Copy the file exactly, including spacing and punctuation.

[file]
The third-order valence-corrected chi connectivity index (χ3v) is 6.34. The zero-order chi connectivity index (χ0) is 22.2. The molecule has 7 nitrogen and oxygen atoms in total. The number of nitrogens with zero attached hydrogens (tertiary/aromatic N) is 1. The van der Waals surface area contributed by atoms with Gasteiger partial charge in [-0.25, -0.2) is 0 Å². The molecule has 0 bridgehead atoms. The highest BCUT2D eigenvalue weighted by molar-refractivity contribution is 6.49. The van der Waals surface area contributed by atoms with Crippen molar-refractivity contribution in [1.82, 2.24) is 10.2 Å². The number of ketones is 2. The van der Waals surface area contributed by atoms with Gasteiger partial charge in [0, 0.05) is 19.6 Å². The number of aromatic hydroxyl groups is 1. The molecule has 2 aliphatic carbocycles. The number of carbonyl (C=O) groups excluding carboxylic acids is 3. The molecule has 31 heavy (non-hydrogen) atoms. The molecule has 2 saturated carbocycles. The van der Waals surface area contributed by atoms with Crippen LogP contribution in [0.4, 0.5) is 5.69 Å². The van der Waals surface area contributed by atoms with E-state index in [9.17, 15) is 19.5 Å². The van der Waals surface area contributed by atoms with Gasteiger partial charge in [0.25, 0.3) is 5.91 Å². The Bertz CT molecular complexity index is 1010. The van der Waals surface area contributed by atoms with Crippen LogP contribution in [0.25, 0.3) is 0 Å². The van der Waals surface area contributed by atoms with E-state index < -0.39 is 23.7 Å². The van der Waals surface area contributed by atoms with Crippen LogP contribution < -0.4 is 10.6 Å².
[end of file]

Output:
The third-order valence-corrected chi connectivity index (χ3v) is 6.34. The zero-order chi connectivity index (χ0) is 22.2. The molecule has 7 nitrogen and oxygen atoms in total. The number of nitrogens with zero attached hydrogens (tertiary/aromatic N) is 1. The van der Waals surface area contributed by atoms with Gasteiger partial charge in [-0.25, -0.2) is 0 Å². The molecule has 0 bridgehead atoms. The highest BCUT2D eigenvalue weighted by molar-refractivity contribution is 6.49. The van der Waals surface area contributed by atoms with Crippen molar-refractivity contribution in [1.82, 2.24) is 10.2 Å². The number of ketones is 2. The van der Waals surface area contributed by atoms with Gasteiger partial charge in [0, 0.05) is 19.6 Å². The number of aromatic hydroxyl groups is 1. The molecule has 2 aliphatic carbocycles. The number of carbonyl (C=O) groups excluding carboxylic acids is 3. The molecule has 31 heavy (non-hydrogen) atoms. The molecule has 2 saturated carbocycles. The van der Waals surface area contributed by atoms with Crippen LogP contribution in [0.4, 0.5) is 5.69 Å². The van der Waals surface area contributed by atoms with E-state index in [9.17, 15) is 19.5 Å². The van der Waals surface area contributed by atoms with Gasteiger partial charge in [0.25, 0.3) is 5.91 Å². The Bertz CT molecular complexity index is 1010. The van der Waals surface area contributed by atoms with Crippen LogP contribution in [0.25, 0.3) is 0 Å². The van der Waals surface area contributed by atoms with E-state index < -0.39 is 23.7 Å². The van der Waals surface area contributed by atoms with Crippen LogP contribution < -0.4 is 10.6 Å².